I just encountered an interesting take on the study of history from Bakunin’s idiosyncratic work, “God and the State”:
If it is justifiable, and even useful and necessary, to turn back to study our past, it is only in order to establish what we have been and what we must no longer be, what we have believed and thought and what we must no longer believe or think, what we have done and what we must do nevermore. –Mikhail Bakunin, “God and the State”
After reading this skeptical attitude toward all hitherto existing reality, I was initially struck by the similarity of Bakunin’s approach to the study of history to Nietzsche’s in Untimely Meditations. The Bakunin quote above emphasizes the critical appraisal and negation of the past–which is dead to the present–as the point of doing history whereas Nietzsche’s seeks to judge the value of historical inquiry on the basis of whether or not it is life-affirming.
Bakunin is arguing against theist histories and justifications of authority that come out of state- and theo-centric historical study. For Nietzsche, the correct theory of history can be distinguished from two others: academic history and naivety.
For both of these thinkers, historical study should be made to serve emancipatory ends in the present. I’m looking forward to delving further into Bakunin’s works (which can be slow reading) to see if and where he fleshes some of his insights out, but for the meantime I’d like to focus on how Nietzsche can contribute to a more philosophical historical craft.
To begin, Nietzsche argues that thinking historically is a way of thinking politically, also a way of thinking philosophically.
I think that Nietzsche’s approach in these two works is really also the point. What strikes me initially about Nietzsche’s untimely meditation is how his concern is framed in the title, “On the Use and Abuse of History for Life”.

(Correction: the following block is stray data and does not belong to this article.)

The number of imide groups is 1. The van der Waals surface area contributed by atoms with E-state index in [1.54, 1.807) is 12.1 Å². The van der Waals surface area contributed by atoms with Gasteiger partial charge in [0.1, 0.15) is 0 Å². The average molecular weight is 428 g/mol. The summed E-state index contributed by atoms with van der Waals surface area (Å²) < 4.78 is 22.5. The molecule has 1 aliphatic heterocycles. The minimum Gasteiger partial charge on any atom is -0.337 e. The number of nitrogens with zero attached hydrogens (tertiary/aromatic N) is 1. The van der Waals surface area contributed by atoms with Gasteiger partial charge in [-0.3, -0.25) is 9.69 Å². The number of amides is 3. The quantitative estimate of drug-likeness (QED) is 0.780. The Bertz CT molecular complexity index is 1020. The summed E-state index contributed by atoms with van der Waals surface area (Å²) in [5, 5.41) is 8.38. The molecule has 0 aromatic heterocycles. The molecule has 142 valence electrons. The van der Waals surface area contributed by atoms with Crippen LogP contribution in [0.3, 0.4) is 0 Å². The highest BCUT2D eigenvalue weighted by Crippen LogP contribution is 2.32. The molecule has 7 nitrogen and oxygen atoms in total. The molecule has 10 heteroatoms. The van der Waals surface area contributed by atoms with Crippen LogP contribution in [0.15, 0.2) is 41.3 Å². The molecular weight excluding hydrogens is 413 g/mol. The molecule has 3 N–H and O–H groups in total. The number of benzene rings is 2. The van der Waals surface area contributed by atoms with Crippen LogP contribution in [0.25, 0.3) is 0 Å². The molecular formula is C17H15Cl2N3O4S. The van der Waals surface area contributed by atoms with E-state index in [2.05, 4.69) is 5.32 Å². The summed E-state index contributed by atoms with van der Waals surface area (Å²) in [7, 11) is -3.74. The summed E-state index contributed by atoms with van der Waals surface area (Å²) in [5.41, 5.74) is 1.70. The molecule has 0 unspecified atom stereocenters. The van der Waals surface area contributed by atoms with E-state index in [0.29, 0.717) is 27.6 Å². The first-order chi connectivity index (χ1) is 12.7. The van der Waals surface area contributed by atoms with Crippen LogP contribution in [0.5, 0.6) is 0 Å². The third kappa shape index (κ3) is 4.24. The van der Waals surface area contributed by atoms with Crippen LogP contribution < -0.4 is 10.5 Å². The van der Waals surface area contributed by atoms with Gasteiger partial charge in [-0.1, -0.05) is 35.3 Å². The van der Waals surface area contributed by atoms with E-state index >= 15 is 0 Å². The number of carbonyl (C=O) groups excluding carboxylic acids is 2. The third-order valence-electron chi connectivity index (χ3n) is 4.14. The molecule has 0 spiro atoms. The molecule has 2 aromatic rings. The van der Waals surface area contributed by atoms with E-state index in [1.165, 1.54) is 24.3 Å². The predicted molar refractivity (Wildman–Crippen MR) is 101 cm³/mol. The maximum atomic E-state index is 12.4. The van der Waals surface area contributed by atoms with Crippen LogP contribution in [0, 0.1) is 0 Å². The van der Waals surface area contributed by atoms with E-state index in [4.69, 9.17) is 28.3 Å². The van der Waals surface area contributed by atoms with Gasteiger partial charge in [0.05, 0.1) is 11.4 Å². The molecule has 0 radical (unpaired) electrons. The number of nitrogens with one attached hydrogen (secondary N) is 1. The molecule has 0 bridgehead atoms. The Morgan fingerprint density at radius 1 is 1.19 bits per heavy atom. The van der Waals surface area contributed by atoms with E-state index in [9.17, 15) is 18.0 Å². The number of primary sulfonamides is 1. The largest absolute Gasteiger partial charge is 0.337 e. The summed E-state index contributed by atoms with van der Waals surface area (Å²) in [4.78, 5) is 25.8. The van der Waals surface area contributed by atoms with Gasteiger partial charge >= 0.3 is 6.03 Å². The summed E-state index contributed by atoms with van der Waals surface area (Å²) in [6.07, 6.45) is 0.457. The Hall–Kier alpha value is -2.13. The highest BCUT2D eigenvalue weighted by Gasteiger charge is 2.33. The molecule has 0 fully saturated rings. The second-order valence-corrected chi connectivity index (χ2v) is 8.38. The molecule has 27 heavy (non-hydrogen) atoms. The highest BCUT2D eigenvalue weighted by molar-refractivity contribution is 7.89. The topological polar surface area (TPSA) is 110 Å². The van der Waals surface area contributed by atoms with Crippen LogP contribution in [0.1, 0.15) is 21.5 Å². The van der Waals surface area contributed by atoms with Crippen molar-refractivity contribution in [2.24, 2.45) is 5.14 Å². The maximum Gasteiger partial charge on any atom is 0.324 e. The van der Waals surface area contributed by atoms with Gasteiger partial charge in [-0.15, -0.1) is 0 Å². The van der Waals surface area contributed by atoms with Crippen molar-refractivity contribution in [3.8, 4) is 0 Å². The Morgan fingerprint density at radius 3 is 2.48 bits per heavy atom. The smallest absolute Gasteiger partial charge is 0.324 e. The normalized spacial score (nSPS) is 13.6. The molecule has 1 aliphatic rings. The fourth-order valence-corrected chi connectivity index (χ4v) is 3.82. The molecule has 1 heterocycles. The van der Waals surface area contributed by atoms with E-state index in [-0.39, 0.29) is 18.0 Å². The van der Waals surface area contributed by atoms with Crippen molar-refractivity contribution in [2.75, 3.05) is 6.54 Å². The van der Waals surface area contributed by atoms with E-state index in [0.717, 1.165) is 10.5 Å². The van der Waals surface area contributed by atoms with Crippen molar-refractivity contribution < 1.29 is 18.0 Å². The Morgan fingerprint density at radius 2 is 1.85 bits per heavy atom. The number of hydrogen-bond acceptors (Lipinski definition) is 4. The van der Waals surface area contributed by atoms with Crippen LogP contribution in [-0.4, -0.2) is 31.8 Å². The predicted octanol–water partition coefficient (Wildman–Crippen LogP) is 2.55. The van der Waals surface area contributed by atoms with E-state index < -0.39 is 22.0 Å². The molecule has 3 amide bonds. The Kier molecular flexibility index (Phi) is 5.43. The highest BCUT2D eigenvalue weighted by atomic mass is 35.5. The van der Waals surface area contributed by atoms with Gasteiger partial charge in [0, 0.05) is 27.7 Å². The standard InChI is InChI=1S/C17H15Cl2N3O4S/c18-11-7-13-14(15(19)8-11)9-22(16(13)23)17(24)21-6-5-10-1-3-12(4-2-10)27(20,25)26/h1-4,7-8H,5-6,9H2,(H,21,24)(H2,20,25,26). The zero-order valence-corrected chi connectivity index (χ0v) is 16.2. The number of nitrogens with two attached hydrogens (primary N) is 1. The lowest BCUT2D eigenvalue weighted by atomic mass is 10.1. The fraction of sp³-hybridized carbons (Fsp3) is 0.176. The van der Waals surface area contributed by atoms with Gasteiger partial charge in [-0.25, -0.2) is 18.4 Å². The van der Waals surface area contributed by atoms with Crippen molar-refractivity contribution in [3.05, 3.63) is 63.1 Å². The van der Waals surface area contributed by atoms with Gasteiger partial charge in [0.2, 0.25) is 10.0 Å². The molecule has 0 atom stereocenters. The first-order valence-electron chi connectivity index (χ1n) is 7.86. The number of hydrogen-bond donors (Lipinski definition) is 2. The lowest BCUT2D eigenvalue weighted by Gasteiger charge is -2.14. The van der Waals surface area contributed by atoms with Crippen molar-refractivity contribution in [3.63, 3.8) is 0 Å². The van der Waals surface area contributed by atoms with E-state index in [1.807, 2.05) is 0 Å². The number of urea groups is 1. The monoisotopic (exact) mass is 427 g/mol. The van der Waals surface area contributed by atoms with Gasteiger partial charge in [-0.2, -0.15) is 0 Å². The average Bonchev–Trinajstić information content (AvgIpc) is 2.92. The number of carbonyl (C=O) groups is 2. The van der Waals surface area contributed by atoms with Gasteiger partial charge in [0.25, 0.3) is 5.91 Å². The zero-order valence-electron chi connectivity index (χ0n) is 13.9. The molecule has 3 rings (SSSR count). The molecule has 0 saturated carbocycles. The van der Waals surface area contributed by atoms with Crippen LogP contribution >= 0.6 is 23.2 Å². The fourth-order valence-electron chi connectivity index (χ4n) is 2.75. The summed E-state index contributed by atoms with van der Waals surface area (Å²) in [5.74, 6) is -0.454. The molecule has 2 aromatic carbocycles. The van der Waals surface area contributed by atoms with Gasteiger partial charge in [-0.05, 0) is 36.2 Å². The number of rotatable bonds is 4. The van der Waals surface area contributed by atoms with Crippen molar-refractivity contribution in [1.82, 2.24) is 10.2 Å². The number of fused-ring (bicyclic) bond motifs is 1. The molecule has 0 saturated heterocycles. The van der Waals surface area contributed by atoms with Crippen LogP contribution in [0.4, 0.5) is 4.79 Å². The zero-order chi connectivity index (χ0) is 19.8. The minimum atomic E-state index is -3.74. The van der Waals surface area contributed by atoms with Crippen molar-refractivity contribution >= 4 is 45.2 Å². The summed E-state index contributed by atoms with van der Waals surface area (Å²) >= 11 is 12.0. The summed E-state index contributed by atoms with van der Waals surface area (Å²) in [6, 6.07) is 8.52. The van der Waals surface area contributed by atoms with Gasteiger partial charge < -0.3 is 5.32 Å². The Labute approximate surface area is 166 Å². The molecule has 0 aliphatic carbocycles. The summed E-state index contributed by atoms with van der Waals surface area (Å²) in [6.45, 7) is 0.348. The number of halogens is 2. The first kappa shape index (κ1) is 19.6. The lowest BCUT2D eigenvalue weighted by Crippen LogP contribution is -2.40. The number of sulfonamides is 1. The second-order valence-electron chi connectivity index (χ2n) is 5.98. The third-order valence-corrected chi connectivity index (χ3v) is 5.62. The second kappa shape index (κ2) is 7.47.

It seems we are accustomed to taking history for granted. Historians are not even the least susceptible to this. We understand the present to be conditioned by the past; it is a historicist outlook on the present that goes largely unquestioned, in fact. Nietzsche, on the other hand, in interrogating the value of this history approaches the matter altogether differently. He leaves aside the question of how the past constitutes the present (for him, as for Goethe who he invokes in the opening line, our understanding of the past may or may not instruct us, but such a question is irrelevant if the answer does not help us to shape our becoming. Let’s bracket the issue of what Nietzsche’s conception of the true individual may be, suffice to say that Nietzsche’s individual is an agent acting in the present. The banal type of historical thinking that Nietzsche is criticizing is one which posits an individual whose future (and present) potential is a foregone conclusion because of its historical development.
Nietzsche describes this as “knowledge not attended by action”. Indeed, it is sometimes our knowledge which precludes our action.
(Historians are usually guaranteed a professional project if they take recourse to adding little empirical bricks to the historiographical edifice. Nietzsche sees this as symptomatic of a deadened antiquarian history which is “a restless raking together of everything that has ever existed.” (75) For him this is not life-affirming; it is an academic exercise–a simulacra of life.)